High-calibre business migrants or entrepreneurs with venture capital funding, nominated by a state or territory government, may obtain up-front direct permanent residence under the business talent (permanent) category.
    See:
    Fact Sheet 24Overview of skilled migration to Australia
    Fact Sheet 27Business Innovation and Investment programme

  • Employer nomination: people nominated or sponsored by employers through schemes such as the Employer Nomination Scheme and Regional Sponsored Migration Scheme.
    See:
    Fact Sheet 24Overview of Skilled migration to Australia
    Fact Sheet 26State Specific Regional Migration

Temporary entry short-stay

The department has also established a range of services providing streamlined entry to Australia for business people applying for either short or long-term temporary stay.

The Business Visitor stream of the Visitor visa (subclass 600) allows business people to make a short visit to Australia for business visitor purposes. Business visitor purposes may include attending a conference, negotiation or an exploratory business visit. It may be issued for either single entry or for multiple entry. Business visitor purposes does not include work. If you are intending to carry out short-term, non-ongoing highly specialised work in Australia you should apply for the Temporary Work (Short Stay Activity) visa (subclass 400).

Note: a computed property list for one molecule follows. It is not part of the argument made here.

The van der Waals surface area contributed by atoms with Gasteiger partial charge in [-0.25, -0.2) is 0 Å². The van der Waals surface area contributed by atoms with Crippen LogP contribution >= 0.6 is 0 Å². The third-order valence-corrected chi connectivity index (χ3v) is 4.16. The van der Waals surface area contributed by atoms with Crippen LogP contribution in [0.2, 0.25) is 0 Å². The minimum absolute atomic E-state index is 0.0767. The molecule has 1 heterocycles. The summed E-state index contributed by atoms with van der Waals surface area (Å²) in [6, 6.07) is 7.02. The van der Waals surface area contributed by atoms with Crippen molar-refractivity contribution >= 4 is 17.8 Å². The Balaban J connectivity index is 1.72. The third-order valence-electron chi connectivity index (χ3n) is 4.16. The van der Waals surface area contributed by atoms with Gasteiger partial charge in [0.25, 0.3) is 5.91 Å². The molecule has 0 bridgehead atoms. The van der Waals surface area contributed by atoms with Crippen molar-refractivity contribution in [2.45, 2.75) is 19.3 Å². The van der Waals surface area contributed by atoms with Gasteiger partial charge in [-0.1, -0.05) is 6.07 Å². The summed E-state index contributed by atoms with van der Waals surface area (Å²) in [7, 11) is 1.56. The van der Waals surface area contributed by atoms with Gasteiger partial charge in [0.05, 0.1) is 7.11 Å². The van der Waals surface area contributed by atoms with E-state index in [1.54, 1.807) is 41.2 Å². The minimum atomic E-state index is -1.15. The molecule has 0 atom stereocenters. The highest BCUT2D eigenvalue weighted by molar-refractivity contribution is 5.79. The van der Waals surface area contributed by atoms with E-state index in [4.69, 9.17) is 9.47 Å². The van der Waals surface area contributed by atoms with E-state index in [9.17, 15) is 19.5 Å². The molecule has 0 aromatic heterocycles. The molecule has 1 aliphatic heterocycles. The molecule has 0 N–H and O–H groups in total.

The Electronic Travel Authority (ETA) allows tourists and business visitors to obtain visas for Australia for up to three months at the time they make their travel arrangements. It is available to passport holders from a number of countries and regions. On most occasions an ETA is issued as multiple entry and valid for 12 months from the date of grant. The ETA system is accessible by travel agencies and airlines in a number of countries. ETAs can also be applied for over the internet.
See:
www.eta.immi.gov.au
Fact Sheet 55The Electronic Travel Authority

The eVisitor allows visitors to travel to Australia for tourist or business visitor purposes for up to three months. It is available to passport holders from the European Union and a number of other European countries. It is multiple entry and valid for 12 months from the date of grant. You can apply for an eVisitor over the internet, but you must be outside Australia.